is rape an appropriate topic for a women’s march? not all women are raped. not all rape victims are women. is bringing up rape at a women’s march oppressive to women who haven’t been raped? if never-been-raped women protested that anti-rape activism “excluded” them & hurt their feelings, would we take them seriously? if never-been-raped women proclaimed that anti-rape activism “reduced women to rape victims”, would you take their side?
so is female reproductive autonomy an appropriate topic for a women’s march? every person that suffers under the exploitation of female reproductive capacity – denied abortion, forced abortion, forced impregnation, etc. – is a member of the female sex. the vast majority of those people consider themselves “women” (or the equivalent word in their language).
so what if members of the male sex feel offended & excluded by discussions of male exploitation of female people? their bruised egos don’t need to be assuaged by women.
if rape can be discussed at a women’s march, why not female reproductive autonomy?
it would actually be great to discuss white feminism with respect to white women uncritically expecting black women to take over their domestic roles when white women “empowered” themselves in the workplace in the 60s and 70s or, like, white women CEOs exploiting women of color globally in sweatshops so they could join the boy’s club of millionaires, but no…. alas……. it’s not to be……… instead we get to say that referencing menstruation is the pinnacle of white feminism
Those on the frontline of this rage know it is there. Millions of us marched last Saturday. This has rattled Trump, who is obsessed with size, with ratings and with reviews. But let us now pursue clarity and strategy, and name what is happening.
Patriarchy is the sea in which these sharks gather. I am glad to see that people are using this word again. It went out of fashion for a bit when feminism was portrayed as a series of tedious personal choices over shoes, shopping and sex toys. But the concept of patriarchy is essential to understanding what is happening right now. It is a system by which men hold power over political leadership, moral authority and every kind of social privilege, over women and children.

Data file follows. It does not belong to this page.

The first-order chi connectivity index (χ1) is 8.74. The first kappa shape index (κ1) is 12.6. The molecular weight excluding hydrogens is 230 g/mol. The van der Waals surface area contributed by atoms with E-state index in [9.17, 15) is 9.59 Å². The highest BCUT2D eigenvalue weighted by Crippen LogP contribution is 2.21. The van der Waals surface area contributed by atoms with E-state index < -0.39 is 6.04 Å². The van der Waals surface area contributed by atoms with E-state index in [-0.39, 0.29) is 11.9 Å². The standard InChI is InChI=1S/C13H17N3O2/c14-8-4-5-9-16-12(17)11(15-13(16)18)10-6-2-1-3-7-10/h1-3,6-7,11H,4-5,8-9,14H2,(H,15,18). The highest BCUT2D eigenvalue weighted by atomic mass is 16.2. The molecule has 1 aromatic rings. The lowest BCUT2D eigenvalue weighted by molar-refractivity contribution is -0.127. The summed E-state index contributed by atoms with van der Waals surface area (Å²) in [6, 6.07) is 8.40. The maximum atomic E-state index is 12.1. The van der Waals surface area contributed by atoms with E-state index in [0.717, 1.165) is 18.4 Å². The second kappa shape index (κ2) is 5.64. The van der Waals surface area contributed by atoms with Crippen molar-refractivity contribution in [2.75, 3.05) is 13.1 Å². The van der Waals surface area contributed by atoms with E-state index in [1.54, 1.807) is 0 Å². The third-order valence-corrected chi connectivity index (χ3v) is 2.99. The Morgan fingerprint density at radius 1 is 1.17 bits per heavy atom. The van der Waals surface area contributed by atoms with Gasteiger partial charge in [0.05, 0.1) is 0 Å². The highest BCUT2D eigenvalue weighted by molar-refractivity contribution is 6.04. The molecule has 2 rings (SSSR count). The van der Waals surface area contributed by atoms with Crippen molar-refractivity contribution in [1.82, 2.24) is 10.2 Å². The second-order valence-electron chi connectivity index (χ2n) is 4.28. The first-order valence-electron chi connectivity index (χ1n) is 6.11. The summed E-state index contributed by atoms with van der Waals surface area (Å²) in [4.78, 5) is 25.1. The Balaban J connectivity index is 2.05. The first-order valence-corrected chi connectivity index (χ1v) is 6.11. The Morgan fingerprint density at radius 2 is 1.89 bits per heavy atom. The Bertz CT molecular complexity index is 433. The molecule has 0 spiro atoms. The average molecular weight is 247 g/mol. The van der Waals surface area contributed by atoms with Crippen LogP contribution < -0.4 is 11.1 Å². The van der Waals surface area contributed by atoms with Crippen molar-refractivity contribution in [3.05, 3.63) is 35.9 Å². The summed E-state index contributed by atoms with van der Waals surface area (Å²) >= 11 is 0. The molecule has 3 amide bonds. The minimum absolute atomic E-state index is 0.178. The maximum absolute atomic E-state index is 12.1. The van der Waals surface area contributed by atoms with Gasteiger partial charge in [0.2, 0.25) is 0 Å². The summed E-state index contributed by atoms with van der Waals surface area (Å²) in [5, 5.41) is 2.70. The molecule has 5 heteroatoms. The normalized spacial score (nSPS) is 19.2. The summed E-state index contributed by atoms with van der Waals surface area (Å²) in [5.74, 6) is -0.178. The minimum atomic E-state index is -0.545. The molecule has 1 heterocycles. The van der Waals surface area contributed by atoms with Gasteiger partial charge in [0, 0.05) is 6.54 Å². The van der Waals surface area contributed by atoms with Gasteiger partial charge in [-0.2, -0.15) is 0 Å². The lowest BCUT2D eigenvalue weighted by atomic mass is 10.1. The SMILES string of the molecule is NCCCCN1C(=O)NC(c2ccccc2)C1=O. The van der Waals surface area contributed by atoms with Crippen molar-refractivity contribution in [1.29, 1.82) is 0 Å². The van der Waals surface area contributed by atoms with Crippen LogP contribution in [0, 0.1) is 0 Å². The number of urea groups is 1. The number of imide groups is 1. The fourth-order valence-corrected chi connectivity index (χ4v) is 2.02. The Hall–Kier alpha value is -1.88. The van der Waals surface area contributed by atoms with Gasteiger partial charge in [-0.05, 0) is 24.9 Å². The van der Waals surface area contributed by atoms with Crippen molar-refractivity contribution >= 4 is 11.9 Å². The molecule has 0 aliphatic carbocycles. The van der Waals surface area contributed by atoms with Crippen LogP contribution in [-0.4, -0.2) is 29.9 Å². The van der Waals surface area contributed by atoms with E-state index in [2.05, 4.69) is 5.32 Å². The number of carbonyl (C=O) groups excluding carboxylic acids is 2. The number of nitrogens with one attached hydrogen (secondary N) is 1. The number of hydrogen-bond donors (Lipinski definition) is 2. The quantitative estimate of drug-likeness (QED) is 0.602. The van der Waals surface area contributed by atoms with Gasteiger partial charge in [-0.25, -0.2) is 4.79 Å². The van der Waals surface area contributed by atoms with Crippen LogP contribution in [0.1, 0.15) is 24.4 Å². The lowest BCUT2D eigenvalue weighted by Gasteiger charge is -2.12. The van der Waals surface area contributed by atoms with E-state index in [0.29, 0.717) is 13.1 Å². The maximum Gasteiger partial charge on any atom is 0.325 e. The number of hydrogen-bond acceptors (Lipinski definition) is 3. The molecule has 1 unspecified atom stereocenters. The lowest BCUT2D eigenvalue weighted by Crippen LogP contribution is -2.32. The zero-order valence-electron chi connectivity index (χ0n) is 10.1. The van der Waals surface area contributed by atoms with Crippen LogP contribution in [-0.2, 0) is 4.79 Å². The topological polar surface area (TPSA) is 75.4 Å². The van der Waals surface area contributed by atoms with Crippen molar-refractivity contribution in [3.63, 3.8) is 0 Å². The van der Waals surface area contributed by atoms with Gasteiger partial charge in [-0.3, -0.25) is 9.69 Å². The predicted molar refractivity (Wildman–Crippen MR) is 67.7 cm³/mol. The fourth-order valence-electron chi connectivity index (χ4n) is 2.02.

Patriarchy is not some men-only affair. Many women play a role in sustaining it. The far right, by the way, is not afraid of using this word. It claims it as the basis for all that is good in western civilisation. The elevation of Trump is absolutely patriarchal fundamentalism. He has swept up a lot of the Christian vote because of it. The adulation of Putin is the worship of another white power based on patriarchal rule: unapologetically anti-women, anti-gay, anti-black and anti-Muslim. It is obsessed with displays of masculinity to the point of fascist camp. The right promises the restoration of a time when men were men and women were sanctified mothers or whores. Such authoritarianism may be delivered by both men and women. As the American author and feminist bell hooks says, patriarchy has no gender. It is not situated only within the individual – which is why screaming “Sexist!” at someone only gets you so far. Were the women who voted for Trump furthering patriarchy? Yes, obviously. They may believe it can protect them.
The dismantling of this power cannot possibly come from those who won’t name it and spend the entire time shoring it up, largely reaping its benefits: that is, much of the liberal establishment. By assuming the culture war had been won, the myths of impartiality and neutrality have allowed far–right voices to go unchallenged. The assumption that we all believe in equality, are anti-racist, love an art gallery and some heated debate turned out to be wrong.
Patriarchal power asserts itself through cultural as well as economic resentment. And that is everywhere. The oft-repeated sentiment that feminism is itself an extreme movement is evidence of how liberalism bows down to authoritarianism.
So much more important now than whether dullards profess their allegiance to women’s rights while refusing to listen to women is understanding who will get down on their knees to service the new man-child patriarchy. And those of us who won’t. The power of telling it like it is is ours.